With specific reference to FIG. 11, during the unwinding operation, the carrier 226 changes rotational direction and begins to rotate clockwise. As before, the drag clutch function in the swing arm 1010 resists motion, so the swing arm 1010 will remain stationary until the swing arm 1010 hits the anti-rotation stop (not shown) on the carrier 226. At that point, further clockwise rotation by the carrier 226 results in the rotation of the driving gears 1004, 1006 as indicated in FIG. 11.

With the swing arm architecture shown in FIGS. 10 and 11, the winding members 220, 222 rotate in the same direction regardless of the direction of rotation of the carrier.

FIG. 12 is a flowchart 1200 illustrating an example method. As shown in FIG. 12, at block 1202, gripping a first portion of a media is performed. The gripping of the first portion of the media may be performed, for example, as shown in FIG. 3, where a portion 250 of media 210 is gripped between the rollers 204 and 208. The portion 250 of the media 210 is disposed in the nip between the rollers 204, 208 and the roller 204 is stationary, or stalled, and thus prevents movement of the portion 250 of the media 210.

Winding the media about first and second members is performed at block 1204. FIGS. 4 and 5 illustrate example winding media 210 about winding members 220, 222. The winding members 220, 222, as shown in FIGS. 4 and 5, revolve about common axis and may revolve 180 degrees as shown in FIG. 4, may revolve 360 degrees as shown in FIG. 5, or may rotate other amounts in winding the media 210.

Releasing the first portion of the media is performed at block 1206. As shown in FIG. 6, the roller 204 rotates and thus permits movement, or moves, the portion 250 of the media 210.

Gripping a second portion of the media is performed at block 1208. FIG. 6 shows the portion 252 of the media 210 held, or gripped, between the rollers 202, 206, with the roller 202 held in a stationary, or stalled, position. In some embodiments, the blocks 1206 and 1208 are performed substantially simultaneously. In other embodiments, the block 1208 is performed before the block 1206.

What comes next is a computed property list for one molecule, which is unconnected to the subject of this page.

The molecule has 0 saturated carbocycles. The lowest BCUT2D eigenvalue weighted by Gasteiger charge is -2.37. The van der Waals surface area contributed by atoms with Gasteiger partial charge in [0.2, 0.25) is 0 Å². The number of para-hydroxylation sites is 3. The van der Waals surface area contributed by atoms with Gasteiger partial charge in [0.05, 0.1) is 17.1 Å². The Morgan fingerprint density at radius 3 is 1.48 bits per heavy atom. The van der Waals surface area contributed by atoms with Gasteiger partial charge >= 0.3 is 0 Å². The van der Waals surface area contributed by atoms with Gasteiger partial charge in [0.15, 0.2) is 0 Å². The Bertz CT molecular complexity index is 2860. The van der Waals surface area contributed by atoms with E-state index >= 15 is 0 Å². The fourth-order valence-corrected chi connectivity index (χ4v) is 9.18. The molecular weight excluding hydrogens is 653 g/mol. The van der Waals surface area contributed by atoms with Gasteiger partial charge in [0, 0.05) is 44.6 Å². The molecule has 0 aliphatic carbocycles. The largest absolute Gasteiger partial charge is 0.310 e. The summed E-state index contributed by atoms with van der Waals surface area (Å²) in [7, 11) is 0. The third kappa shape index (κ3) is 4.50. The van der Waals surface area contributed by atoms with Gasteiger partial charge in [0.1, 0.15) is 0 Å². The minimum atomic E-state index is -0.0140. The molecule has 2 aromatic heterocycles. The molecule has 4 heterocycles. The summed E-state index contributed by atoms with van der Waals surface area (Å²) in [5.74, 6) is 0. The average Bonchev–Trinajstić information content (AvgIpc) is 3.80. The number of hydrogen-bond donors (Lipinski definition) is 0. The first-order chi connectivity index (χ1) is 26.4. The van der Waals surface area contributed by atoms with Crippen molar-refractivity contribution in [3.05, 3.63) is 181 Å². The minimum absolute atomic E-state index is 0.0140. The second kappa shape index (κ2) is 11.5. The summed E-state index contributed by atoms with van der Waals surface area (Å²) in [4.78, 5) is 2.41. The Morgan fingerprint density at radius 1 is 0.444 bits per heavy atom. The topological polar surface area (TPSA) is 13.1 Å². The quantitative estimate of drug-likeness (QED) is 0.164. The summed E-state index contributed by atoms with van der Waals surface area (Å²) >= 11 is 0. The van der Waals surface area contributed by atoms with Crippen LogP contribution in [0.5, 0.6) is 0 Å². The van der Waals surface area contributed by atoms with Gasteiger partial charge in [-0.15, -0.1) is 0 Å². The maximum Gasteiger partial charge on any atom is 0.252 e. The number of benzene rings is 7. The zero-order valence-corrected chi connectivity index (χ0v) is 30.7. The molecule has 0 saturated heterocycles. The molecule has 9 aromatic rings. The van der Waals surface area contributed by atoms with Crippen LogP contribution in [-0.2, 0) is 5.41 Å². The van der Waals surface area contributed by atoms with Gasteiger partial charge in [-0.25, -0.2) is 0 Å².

At block 1210, unwinding the media from about the first and the second members is performed. FIGS. 6 and 7 illustrate example unwinding media 210 from about the winding members 220, 22. The winding members 220, 222, as shown in FIGS. 6 and 7, revolve about a common axis in a direction opposite of the direction revolved during the winding.

Although the foregoing has been described with reference to example embodiments, workers skilled in the art will recognize that changes may be made in form and detail without departing from the spirit and scope thereof. For example, although different example embodiments may have been described as including one or more features providing one or more benefits, it is contemplated that the described features may be interchanged with one another or alternatively be combined with one another in the described example embodiments or in other alternative embodiments. The present invention described with reference to the example embodiments and set forth in the following claims is manifestly intended to be as broad as possible. For example, unless specifically otherwise noted, the claims reciting a single particular element also encompass a plurality of such particular elements.

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Classifications
U.S. Classification399/401, 271/291, 347/104, 399/364
International ClassificationB65H15/00, G03G15/00, B41J2/01
Cooperative ClassificationG03G2215/00586, G03G15/234
European ClassificationG03G15/23B1R
Legal Events
DateCodeEventDescription
Sep 23, 2011FPAYFee payment
Year of fee payment: 4
Jan 27, 2005ASAssignment
Owner name: HEWLETT-PACKARD DEVELOPMENT COMPANY, L.P., TEXAS
Free format text: ASSIGNMENT OF ASSIGNORS INTEREST;ASSIGNORS:BOKELMAN, KEVIN;GAARDER, GLENN W.;RHOADS, WILLIAM WISTAR;REEL/FRAME:016238/0782;SIGNING DATES FROM 20050126 TO 20050127